Ernst & Young (EY) was engaged on the instructions of Live Performance Australia (LPA) to prepare the 2018 Ticket Attendance and Revenue Report ("Report"), in accordance with the contract dated 9 April 2019.
The results of EY’s work, including the assumptions and qualifications made are set out in this Report. The Report should be read in its entirety including the introductory chapters, the applicable scope of the work and any limitations. A reference to the Report includes any part of the Report. No further work has been undertaken by EY since the date of the Report to update it.
EY has prepared the Report for the benefit of LPA and has considered only the interests of LPA. EY has not been engaged to act, and has not acted, as advisor to any other party. Accordingly, EY makes no representations as to the appropriateness, accuracy or completeness of the Report for any other party's purposes.
No reliance may be placed upon the Report or any of its contents by any recipient of the Report for any purpose. Any party receiving a copy of the Report must make and rely on their own enquiries in relation to the issues to which the Report relates, the contents of the Report and all matters arising from or relating to or in any way connected with the Report or its contents.
EY disclaims all responsibility to any other party for any loss or liability that the other party may suffer or incur arising from or relating to or in any way connected with the contents of the Report, the provision of the Report to the other party or the reliance upon the Report by the other party.
No claim or demand or any actions or proceedings may be brought against EY arising from or connected with the contents of the Report or the provision of the Report to any party. EY will be released and forever discharged from any such claims, demands, actions or proceedings.
EY’s liability is limited by a scheme approved under Professional Standards Legislation.
The information and analysis contained in this Report is based on ticketing data provided by Survey Participants as outlined in Appendix B of this Report. We have not independently verified, or accepted any responsibility or liability for independently verifying, any such information nor do we make any representation as to the accuracy or completeness of the information.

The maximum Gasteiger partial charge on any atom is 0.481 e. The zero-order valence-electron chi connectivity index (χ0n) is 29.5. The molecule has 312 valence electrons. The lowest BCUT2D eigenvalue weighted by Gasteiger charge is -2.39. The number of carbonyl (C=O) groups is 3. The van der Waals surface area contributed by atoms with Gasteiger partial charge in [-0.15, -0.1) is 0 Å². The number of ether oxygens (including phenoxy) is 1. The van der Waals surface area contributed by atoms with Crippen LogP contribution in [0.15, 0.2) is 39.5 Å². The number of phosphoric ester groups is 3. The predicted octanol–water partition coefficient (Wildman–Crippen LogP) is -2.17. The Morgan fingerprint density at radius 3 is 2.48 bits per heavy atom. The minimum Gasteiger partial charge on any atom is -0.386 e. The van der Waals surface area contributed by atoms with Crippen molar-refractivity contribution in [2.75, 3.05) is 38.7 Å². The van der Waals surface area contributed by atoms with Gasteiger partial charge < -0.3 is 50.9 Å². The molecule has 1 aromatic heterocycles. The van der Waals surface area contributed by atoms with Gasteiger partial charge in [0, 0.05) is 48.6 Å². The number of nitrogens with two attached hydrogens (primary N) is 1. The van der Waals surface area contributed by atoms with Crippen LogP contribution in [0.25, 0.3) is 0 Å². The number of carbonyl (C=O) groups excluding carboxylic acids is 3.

Any commercial decisions taken by LPA are not within the scope of our duty of care and in making such decisions you should take into account the limitations of the scope of our work and other factors, commercial and otherwise, of which you should be aware of from the sources other than our work.
The following companies were identified by LPA and provided both revenue and attendance data to EY for the 2018 calendar year. Revenue comprised revenue sourced from paid tickets only (i.e. it excludes sponsorships); while the attendance data provided and applied in the analysis included both paid and non-paid tickets. Average ticket price data was calculated based on paid tickets only.
- The Adelaide Festival Centre Trust
- Araluen Arts Centre (NT)
- Arts Centre Melbourne
- Adelaide Fringe
- Arts Projects Australia (WOMADelaide)
- Blue Room Theatre
- Brisbane Powerhouse
- Canberra Ticketing
- Cirque du Soleil
- Darwin Entertainment Centre (Ntix)
- Fringe World Festival (Perth)
- Hayes Theatre Co
- Melbourne Fringe Festival
- Melbourne Recital Centre
- Melbourne International Comedy Festival
- MONA (MONA FOMA and Dark Mofo)
- Perth Concert Hall (WA Venues and Events)
- Perth Theatre Trust
- Queensland Performing Arts Centre
- Secret Sounds
- Sydney Opera House
- The Ticket Group (previously Moshtix)
Supplementary Data Providers
- Albury Entertainment Centre
- Bathurst Memorial Entertainment Centre
- Bunbury Regional Entertainment Centre
- Capital Venues and Events (Bendigo)
- Cardinia Cultural Centre
- Dubbo Regional Theatre and Convention Centre
- Frankston Arts Centre
- Geelong Performing Arts Centre
- Glen Street Theatre
- Illawarra Performing Arts Centre
- Ipswich Civic Centre
- Karralyka Centre
- Mildura Arts Centre
- Pilbeam Theatre (Rockhampton Regional Council)
- Riverside Theatre
- Tamworth Regional Council
- Theatre North
- Theatre Royal
In regards to the Australia Council, data was limited to the Australian Major Performing Arts Group (AMPAG) companies. For these AMPAG companies, the revenue includes both single ticket sales as well as subscription revenue. The AMPAG companies were:
- Adelaide Symphony Orchestra
- The Australian Ballet
- Australian Brandenburg Orchestra
- Australian Chamber Orchestra
- Bangarra Dance Theatre
- Bell Shakespeare